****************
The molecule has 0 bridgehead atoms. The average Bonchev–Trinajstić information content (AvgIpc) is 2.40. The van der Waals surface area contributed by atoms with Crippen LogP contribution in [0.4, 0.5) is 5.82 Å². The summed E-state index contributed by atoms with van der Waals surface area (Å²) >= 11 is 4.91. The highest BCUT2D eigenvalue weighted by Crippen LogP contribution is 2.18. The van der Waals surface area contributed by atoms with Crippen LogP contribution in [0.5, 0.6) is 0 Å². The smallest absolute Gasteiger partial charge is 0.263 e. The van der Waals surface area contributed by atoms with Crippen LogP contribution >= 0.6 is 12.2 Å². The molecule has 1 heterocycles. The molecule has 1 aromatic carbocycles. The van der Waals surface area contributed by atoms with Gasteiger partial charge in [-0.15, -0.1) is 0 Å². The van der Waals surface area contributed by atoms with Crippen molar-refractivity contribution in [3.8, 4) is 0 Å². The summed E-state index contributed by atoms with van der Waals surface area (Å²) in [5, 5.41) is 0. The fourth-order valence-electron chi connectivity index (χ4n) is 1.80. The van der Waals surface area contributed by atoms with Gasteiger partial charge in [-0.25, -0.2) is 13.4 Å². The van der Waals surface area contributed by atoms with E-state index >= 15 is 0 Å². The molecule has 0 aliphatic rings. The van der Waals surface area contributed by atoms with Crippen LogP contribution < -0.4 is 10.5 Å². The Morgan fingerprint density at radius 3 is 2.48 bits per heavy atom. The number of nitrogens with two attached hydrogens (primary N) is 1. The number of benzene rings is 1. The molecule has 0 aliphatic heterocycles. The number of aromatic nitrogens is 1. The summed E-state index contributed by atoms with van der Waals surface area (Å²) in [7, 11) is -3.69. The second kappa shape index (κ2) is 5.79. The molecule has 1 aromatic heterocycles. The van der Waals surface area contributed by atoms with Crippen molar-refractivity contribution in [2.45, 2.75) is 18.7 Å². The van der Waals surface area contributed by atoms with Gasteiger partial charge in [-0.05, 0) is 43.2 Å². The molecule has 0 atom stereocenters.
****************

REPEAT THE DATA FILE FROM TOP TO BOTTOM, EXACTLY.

The molecule has 0 bridgehead atoms. The average Bonchev–Trinajstić information content (AvgIpc) is 2.40. The van der Waals surface area contributed by atoms with Crippen LogP contribution in [0.4, 0.5) is 5.82 Å². The summed E-state index contributed by atoms with van der Waals surface area (Å²) >= 11 is 4.91. The highest BCUT2D eigenvalue weighted by Crippen LogP contribution is 2.18. The van der Waals surface area contributed by atoms with Crippen LogP contribution in [0.5, 0.6) is 0 Å². The smallest absolute Gasteiger partial charge is 0.263 e. The van der Waals surface area contributed by atoms with Crippen LogP contribution >= 0.6 is 12.2 Å². The molecule has 1 heterocycles. The molecule has 1 aromatic carbocycles. The van der Waals surface area contributed by atoms with Gasteiger partial charge in [-0.15, -0.1) is 0 Å². The van der Waals surface area contributed by atoms with Crippen molar-refractivity contribution in [3.8, 4) is 0 Å². The summed E-state index contributed by atoms with van der Waals surface area (Å²) in [5, 5.41) is 0. The fourth-order valence-electron chi connectivity index (χ4n) is 1.80. The van der Waals surface area contributed by atoms with Gasteiger partial charge in [-0.25, -0.2) is 13.4 Å². The van der Waals surface area contributed by atoms with E-state index >= 15 is 0 Å². The molecule has 0 aliphatic rings. The van der Waals surface area contributed by atoms with Crippen LogP contribution < -0.4 is 10.5 Å². The Morgan fingerprint density at radius 3 is 2.48 bits per heavy atom. The number of nitrogens with two attached hydrogens (primary N) is 1. The number of benzene rings is 1. The molecule has 0 aliphatic heterocycles. The number of aromatic nitrogens is 1. The summed E-state index contributed by atoms with van der Waals surface area (Å²) in [7, 11) is -3.69. The second kappa shape index (κ2) is 5.79. The molecule has 1 aromatic heterocycles. The van der Waals surface area contributed by atoms with Crippen molar-refractivity contribution in [2.45, 2.75) is 18.7 Å². The van der Waals surface area contributed by atoms with Gasteiger partial charge in [-0.05, 0) is 43.2 Å². The molecule has 0 atom stereocenters.